Chicago: Riding and Dining

Chicago is a lively city, and it’s got my triumvirate for what makes a city ideal to explore: good public transportation, variety of good food, and a mix of cultural and natural attractions. I’ve already talked about the Shedd Aquarium, and I definitely have more to say on the city’s attractions. But first, the other two sides of the triangle.

Getting around using public transit

The city is laid out in a fairly orderly grid. Along, above, and below the streets run the “L” trains (short for “elevated,” since trains were historically on rails above street level) of the Chicago Transit Authority. On street level are buses that run 140 routes throughout the city.

There are 8 lines on the L train. They work pretty much like any urban rail system: each line has a different route (in Chicago, they are differentiated by color) and you use the last stop of the train as a directional marker. For example, the Blue Line goes from O’Hare Airport northwest of the city, travels southeast to downtown Chicago, and goes west to end up in Forest Park. It’s easy to switch trains and there are several designated transfer stations between lines.

To use the CTA bus or rail, you need to have a Ventra ticket. A single ride ticket is 3 USD, but the actual fare for a ride is 2 USD on a bus, 2.25 on a train (to O’Hare, it’s 5 USD). There’s a media fee and a transfer fee — you can make up to two transfers within 2 hours using the same ticket.

A day pass is 10 USD and may be your best value depending on where you are going and how many rides you’ll be taking.

If you’re staying longer, a refillable card can be purchased for 5 USD and you can load credits to it at any Ventra vending machine.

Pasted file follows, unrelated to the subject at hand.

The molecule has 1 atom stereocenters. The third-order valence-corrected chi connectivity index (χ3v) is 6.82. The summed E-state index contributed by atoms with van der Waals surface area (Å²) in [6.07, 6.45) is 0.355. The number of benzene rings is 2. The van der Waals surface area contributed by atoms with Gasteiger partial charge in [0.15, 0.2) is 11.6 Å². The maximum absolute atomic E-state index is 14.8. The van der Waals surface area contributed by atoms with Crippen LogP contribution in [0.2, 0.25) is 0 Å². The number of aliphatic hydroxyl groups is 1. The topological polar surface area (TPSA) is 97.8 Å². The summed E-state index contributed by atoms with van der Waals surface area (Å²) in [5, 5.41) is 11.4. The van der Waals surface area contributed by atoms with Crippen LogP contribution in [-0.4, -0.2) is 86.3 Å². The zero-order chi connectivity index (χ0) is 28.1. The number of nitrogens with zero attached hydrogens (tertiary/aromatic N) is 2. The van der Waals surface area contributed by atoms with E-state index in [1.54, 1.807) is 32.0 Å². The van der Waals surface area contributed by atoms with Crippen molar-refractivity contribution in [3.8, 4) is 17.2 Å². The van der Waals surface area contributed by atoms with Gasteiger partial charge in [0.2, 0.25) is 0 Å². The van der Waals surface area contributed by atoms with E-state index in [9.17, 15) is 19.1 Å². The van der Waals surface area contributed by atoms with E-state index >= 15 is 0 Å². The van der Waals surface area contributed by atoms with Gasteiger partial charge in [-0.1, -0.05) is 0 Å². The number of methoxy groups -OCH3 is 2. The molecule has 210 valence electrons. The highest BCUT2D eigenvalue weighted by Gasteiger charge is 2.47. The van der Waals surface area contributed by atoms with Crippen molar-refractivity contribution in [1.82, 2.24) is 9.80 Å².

Some Chicago food suggestions

Breakfast/Brunch

Try the Beef & Brandy — good service, classy diner feel. The biscuits and gravy are amazing.

Lunch

Have a classic Chicago dog, or spice it up with a chili dog at Portillos. A Chicago institution, and the downtown Ontario Street location is just really old school. Also home to Barnelli’s Italian pasta.

Summer evenings

The Island Party Hut on the Chicago Riverwalk serves Hawaiian-style fare. They make an excellent Kalua Pork.

Late night

When you’re craving food after a day of checking out the sights and an evening at the Navy Pier, check out Dough Bros. This is Italian-style pizza in Chicago. Prices are great, the pizza is yummy, and it’s cafeteria style: grab it and go.

Whatever you like

Eataly is a fun grocery store with counters and restaurants inside. This spot is an all-around type of place — you can try their bakery for breakfast, paninis for lunch, and one of the several Italian restaurants for dinner. Grab some coffee, enjoy the Nutella bar (they make crepes, among other things), or try some gelato or truffles for dessert.

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2 thoughts on “Chicago: Riding and Dining

  1. I have seen a lot of posts as of late (the last 6 months) from people raving about Chicago’s food scene. Add it to my endless list of things I should have experienced but never bothered to in my 20 years in the US, because I thought I’d be in NYC for the rest of my life (writing this from Moscow…)

    Liked by 1 person

  2. Pingback: 5 Ways to See Chicago | World and Time Enough

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